Before I hit send on this piece, I passed the words on your screen through a program called Grammarly. While it is not a foolproof editor, its algorithm will likely catch grammatical issues immediately that would take me multiple times to spot (if at all). It will also confirm to me that I haven’t stolen the below copy from another writer through its plagiarism engine. It’s just one piece of technology that helped bring this article to life.
There will not be any spelling errors because a little underline appears when I try to do that, alerting me to a missing or extraneous letter or a futile attempt at spelling out a florid* word.
* I previously used the word fancy, but a trip to Thesaurus.com led me to change it to florid.
My SEO plugin has made multiple suggestions on word usage to make sure this article reaches as wide an audience as possible. I used a headline optimizer to come up with the best way to draw you in.
There are countless ways that technology improves upon the written word. Some have been around for so long that we barely appreciate them anymore.
But because it often assists us in the background, we tend to treat mentions of technology as career destroyers, not job enhancers. Especially when we’re discussing bots capable of writing the very stories we write today.
As a reader, you have likely read a bot-written article in a newspaper powered by technology like Heliograf, Narrative Sciences, or others.
If you are a writer, this may potentially keep you up at night. You fear the bots are coming to take your job. And, it’s true, bots might replace a lot of editorial employees. But, if you’ll read on, allow me to propose a more optimistic result of the bot revolution.
Last night, I watched the Pittsburgh Steelers play the Cincinnati Bengals on Monday Night Football. If I hadn’t and wanted to know what happened, I could look at any number of recaps filed last night and this morning. While each story undoubtedly has its unique take on the night, the reality is that all of those stories present a collection of data points.
The key themes of the football game:
Who Won: Pittsburgh, who are still in 2nd place in the conference and lead their division.
How They Won: Comeback – they were down 17 points.
Who They Beat: Cincinnati, who now has a 1% chance to make the playoffs. This is the sixth straight time they’ve lost to the Steelers. Pittsburgh is 62-35 all-time against Cincinnati.
Key Stats: LeVon Bell gained 182 yards from scrimmage and a TD, A.J. Green had 77 yards and 2 TDs, and Antonio Brown had 101 yards and a TD.
Miscellaneous: Multiple players exited the game and did not return. However, one person, Ryan Shazier exited with a traumatic back injury – where he was not immediately able to move his legs, stoking fears of paralysis (he appears to have been very lucky, but still TBD)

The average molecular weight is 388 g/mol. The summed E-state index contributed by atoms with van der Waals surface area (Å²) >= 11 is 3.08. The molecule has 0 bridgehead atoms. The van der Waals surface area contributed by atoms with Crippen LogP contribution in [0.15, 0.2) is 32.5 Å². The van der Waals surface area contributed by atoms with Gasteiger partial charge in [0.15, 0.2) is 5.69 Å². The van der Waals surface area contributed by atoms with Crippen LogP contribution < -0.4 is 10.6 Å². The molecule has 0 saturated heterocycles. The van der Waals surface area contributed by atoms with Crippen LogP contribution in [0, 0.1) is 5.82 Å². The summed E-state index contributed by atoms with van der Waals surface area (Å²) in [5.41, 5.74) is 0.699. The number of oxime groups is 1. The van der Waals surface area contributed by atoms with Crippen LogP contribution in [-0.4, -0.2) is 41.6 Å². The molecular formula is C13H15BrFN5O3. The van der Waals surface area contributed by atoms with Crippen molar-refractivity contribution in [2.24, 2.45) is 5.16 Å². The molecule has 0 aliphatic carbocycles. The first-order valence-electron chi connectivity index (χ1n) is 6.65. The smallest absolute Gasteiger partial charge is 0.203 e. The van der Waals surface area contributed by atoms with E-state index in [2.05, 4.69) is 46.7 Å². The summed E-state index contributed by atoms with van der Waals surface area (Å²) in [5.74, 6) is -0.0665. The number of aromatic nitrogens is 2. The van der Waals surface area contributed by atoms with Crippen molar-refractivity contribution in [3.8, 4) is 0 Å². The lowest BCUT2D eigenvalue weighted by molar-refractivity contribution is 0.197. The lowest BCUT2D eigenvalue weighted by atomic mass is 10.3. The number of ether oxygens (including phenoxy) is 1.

These are all distinct, data points that a bot can easily access. Currently, that bot is going to do some things better than a human (access deep, nonobvious trends and stats that a human might not detect or be able to find) and things worse (describe the horror on the field when Shazier went down). A bot might also get tripped up by some confusing narratives (Pittsburgh won yesterday despite having significantly underperformed Cincinnati in 3rd down conversions, which usually implies overall success) Or does it? The point is it would take me a significant amount of time to try that theory out, whereas a bot can have that info on hand.
Point being, bots are ready to take on a lot of sports coverage. And can probably outperform human writers in educating readers on some story templates. This is why the Washington Post is farming out local area sports coverage to bots. And the technologies are only going to get better.
But all is not lost. The ideal template for at least the next couple of years is a writer/editor relationship between bot and human. The bot writes the first draft and the human edits the final draft off of that template (adding color, moving around grafs, removing the less important info). If you think about bots are editorial assistants as opposed to replacement, it seems more empowering and less frightening.
It will also likely free up editorial bandwidth to pursue the narrative stories that bots are much further away from solving.
Such as: what drove Ryan Shazier and others to continue playing football despite the dangers.
The future is uncertain and frightening, but we should keep a grounded perspective. If you think of a bot not as your competition, but as one of those person assistant robots made famous by science fiction movies, it becomes less scary. But maybe don’t think about HAL-9000.